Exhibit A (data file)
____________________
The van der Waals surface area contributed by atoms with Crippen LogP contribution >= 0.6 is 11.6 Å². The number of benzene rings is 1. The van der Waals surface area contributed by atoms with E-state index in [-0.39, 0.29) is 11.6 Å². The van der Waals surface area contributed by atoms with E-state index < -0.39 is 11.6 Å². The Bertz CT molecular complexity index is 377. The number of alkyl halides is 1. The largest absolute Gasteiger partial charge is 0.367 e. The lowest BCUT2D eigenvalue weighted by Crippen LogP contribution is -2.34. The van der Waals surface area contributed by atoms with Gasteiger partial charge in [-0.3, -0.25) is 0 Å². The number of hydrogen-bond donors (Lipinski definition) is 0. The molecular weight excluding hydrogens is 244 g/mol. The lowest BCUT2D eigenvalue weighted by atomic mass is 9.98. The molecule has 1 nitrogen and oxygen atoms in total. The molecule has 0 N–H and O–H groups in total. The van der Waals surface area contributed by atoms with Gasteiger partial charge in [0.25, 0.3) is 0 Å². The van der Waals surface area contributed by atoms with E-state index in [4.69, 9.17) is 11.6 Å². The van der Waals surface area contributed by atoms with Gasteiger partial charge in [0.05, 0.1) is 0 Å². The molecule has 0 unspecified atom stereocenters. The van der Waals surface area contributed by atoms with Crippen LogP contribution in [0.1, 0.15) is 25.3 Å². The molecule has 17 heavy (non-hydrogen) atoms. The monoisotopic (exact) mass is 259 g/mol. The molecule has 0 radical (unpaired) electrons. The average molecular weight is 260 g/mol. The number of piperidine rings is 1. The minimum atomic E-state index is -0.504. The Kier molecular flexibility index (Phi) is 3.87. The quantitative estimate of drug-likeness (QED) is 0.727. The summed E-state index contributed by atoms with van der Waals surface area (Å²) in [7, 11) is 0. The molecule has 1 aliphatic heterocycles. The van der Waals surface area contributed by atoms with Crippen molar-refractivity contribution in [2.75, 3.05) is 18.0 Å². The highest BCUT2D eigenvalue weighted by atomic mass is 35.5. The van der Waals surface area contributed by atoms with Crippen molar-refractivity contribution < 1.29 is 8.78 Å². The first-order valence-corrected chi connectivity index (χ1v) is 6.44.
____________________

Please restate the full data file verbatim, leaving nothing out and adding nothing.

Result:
The van der Waals surface area contributed by atoms with Crippen LogP contribution >= 0.6 is 11.6 Å². The number of benzene rings is 1. The van der Waals surface area contributed by atoms with E-state index in [-0.39, 0.29) is 11.6 Å². The van der Waals surface area contributed by atoms with E-state index < -0.39 is 11.6 Å². The Bertz CT molecular complexity index is 377. The number of alkyl halides is 1. The largest absolute Gasteiger partial charge is 0.367 e. The lowest BCUT2D eigenvalue weighted by Crippen LogP contribution is -2.34. The van der Waals surface area contributed by atoms with Gasteiger partial charge in [-0.3, -0.25) is 0 Å². The number of hydrogen-bond donors (Lipinski definition) is 0. The molecular weight excluding hydrogens is 244 g/mol. The lowest BCUT2D eigenvalue weighted by atomic mass is 9.98. The molecule has 1 nitrogen and oxygen atoms in total. The molecule has 0 N–H and O–H groups in total. The van der Waals surface area contributed by atoms with Gasteiger partial charge in [0.25, 0.3) is 0 Å². The van der Waals surface area contributed by atoms with E-state index in [4.69, 9.17) is 11.6 Å². The van der Waals surface area contributed by atoms with Gasteiger partial charge in [0.05, 0.1) is 0 Å². The molecule has 0 unspecified atom stereocenters. The van der Waals surface area contributed by atoms with Crippen LogP contribution in [0.1, 0.15) is 25.3 Å². The molecule has 17 heavy (non-hydrogen) atoms. The monoisotopic (exact) mass is 259 g/mol. The molecule has 0 radical (unpaired) electrons. The average molecular weight is 260 g/mol. The number of piperidine rings is 1. The minimum atomic E-state index is -0.504. The Kier molecular flexibility index (Phi) is 3.87. The quantitative estimate of drug-likeness (QED) is 0.727. The summed E-state index contributed by atoms with van der Waals surface area (Å²) in [7, 11) is 0. The molecule has 1 aliphatic heterocycles. The van der Waals surface area contributed by atoms with Crippen molar-refractivity contribution in [2.75, 3.05) is 18.0 Å². The highest BCUT2D eigenvalue weighted by atomic mass is 35.5. The van der Waals surface area contributed by atoms with Crippen molar-refractivity contribution < 1.29 is 8.78 Å². The first-order valence-corrected chi connectivity index (χ1v) is 6.44.